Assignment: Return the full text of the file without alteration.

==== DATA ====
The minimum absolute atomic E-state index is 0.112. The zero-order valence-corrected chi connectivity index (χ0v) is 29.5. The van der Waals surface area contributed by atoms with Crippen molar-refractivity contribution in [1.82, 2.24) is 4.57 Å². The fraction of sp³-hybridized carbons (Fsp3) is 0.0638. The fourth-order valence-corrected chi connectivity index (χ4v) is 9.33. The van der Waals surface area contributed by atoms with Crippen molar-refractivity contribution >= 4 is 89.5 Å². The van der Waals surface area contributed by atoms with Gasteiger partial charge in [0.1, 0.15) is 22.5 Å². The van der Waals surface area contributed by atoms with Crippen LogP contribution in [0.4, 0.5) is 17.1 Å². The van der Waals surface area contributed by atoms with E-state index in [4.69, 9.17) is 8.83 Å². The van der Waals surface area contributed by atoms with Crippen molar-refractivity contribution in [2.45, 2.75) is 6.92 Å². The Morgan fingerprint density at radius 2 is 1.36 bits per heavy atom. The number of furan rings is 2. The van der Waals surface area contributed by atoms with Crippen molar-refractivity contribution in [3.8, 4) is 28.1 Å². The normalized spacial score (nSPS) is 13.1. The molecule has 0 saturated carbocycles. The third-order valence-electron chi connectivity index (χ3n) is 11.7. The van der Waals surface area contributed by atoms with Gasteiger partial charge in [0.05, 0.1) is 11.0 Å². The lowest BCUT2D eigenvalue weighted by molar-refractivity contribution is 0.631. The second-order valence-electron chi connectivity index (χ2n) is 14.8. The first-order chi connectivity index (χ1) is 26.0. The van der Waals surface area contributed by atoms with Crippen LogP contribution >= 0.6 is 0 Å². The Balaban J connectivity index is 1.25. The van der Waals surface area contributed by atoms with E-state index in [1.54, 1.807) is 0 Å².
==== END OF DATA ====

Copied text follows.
The minimum absolute atomic E-state index is 0.112. The zero-order valence-corrected chi connectivity index (χ0v) is 29.5. The van der Waals surface area contributed by atoms with Crippen molar-refractivity contribution in [1.82, 2.24) is 4.57 Å². The fraction of sp³-hybridized carbons (Fsp3) is 0.0638. The fourth-order valence-corrected chi connectivity index (χ4v) is 9.33. The van der Waals surface area contributed by atoms with Crippen molar-refractivity contribution >= 4 is 89.5 Å². The van der Waals surface area contributed by atoms with Gasteiger partial charge in [0.1, 0.15) is 22.5 Å². The van der Waals surface area contributed by atoms with Crippen LogP contribution in [0.4, 0.5) is 17.1 Å². The van der Waals surface area contributed by atoms with E-state index in [4.69, 9.17) is 8.83 Å². The van der Waals surface area contributed by atoms with Crippen molar-refractivity contribution in [2.45, 2.75) is 6.92 Å². The Morgan fingerprint density at radius 2 is 1.36 bits per heavy atom. The number of furan rings is 2. The van der Waals surface area contributed by atoms with Crippen molar-refractivity contribution in [3.8, 4) is 28.1 Å². The normalized spacial score (nSPS) is 13.1. The molecule has 0 saturated carbocycles. The third-order valence-electron chi connectivity index (χ3n) is 11.7. The van der Waals surface area contributed by atoms with Gasteiger partial charge in [0.05, 0.1) is 11.0 Å². The lowest BCUT2D eigenvalue weighted by molar-refractivity contribution is 0.631. The second-order valence-electron chi connectivity index (χ2n) is 14.8. The first-order chi connectivity index (χ1) is 26.0. The van der Waals surface area contributed by atoms with Crippen LogP contribution >= 0.6 is 0 Å². The Balaban J connectivity index is 1.25. The van der Waals surface area contributed by atoms with E-state index in [1.54, 1.807) is 0 Å².